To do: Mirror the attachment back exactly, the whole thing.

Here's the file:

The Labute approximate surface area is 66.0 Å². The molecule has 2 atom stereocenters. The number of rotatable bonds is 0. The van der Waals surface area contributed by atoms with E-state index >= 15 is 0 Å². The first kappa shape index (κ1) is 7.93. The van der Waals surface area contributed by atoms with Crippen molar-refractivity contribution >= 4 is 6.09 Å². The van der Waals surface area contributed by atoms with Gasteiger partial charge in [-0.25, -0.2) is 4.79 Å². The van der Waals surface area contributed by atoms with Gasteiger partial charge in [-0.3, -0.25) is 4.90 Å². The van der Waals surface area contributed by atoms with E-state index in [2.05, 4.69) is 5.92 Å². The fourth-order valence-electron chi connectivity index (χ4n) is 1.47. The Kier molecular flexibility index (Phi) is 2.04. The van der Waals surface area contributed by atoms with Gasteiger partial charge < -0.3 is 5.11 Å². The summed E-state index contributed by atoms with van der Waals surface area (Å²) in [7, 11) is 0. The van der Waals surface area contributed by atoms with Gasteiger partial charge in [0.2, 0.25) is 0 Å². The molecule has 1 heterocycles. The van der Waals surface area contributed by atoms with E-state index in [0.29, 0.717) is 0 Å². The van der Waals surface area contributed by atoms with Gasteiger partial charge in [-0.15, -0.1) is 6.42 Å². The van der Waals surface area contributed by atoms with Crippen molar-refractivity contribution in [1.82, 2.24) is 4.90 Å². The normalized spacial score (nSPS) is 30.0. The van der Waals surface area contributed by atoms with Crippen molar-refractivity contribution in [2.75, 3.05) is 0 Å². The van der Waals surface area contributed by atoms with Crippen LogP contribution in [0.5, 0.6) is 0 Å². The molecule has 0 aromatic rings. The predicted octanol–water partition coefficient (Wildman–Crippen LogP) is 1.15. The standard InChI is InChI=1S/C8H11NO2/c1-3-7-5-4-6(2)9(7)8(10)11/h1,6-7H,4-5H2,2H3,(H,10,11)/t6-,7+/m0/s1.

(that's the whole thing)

The Labute approximate surface area is 66.0 Å². The molecule has 2 atom stereocenters. The number of rotatable bonds is 0. The van der Waals surface area contributed by atoms with E-state index >= 15 is 0 Å². The first kappa shape index (κ1) is 7.93. The van der Waals surface area contributed by atoms with Crippen molar-refractivity contribution >= 4 is 6.09 Å². The van der Waals surface area contributed by atoms with Gasteiger partial charge in [-0.25, -0.2) is 4.79 Å². The van der Waals surface area contributed by atoms with Gasteiger partial charge in [-0.3, -0.25) is 4.90 Å². The van der Waals surface area contributed by atoms with E-state index in [2.05, 4.69) is 5.92 Å². The fourth-order valence-electron chi connectivity index (χ4n) is 1.47. The Kier molecular flexibility index (Phi) is 2.04. The van der Waals surface area contributed by atoms with Gasteiger partial charge < -0.3 is 5.11 Å². The summed E-state index contributed by atoms with van der Waals surface area (Å²) in [7, 11) is 0. The van der Waals surface area contributed by atoms with Gasteiger partial charge in [0.2, 0.25) is 0 Å². The molecule has 1 heterocycles. The van der Waals surface area contributed by atoms with E-state index in [0.29, 0.717) is 0 Å². The van der Waals surface area contributed by atoms with Gasteiger partial charge in [-0.15, -0.1) is 6.42 Å². The van der Waals surface area contributed by atoms with Crippen molar-refractivity contribution in [1.82, 2.24) is 4.90 Å². The normalized spacial score (nSPS) is 30.0. The van der Waals surface area contributed by atoms with Crippen molar-refractivity contribution in [2.75, 3.05) is 0 Å². The van der Waals surface area contributed by atoms with Crippen LogP contribution in [0.5, 0.6) is 0 Å². The molecule has 0 aromatic rings. The predicted octanol–water partition coefficient (Wildman–Crippen LogP) is 1.15. The standard InChI is InChI=1S/C8H11NO2/c1-3-7-5-4-6(2)9(7)8(10)11/h1,6-7H,4-5H2,2H3,(H,10,11)/t6-,7+/m0/s1.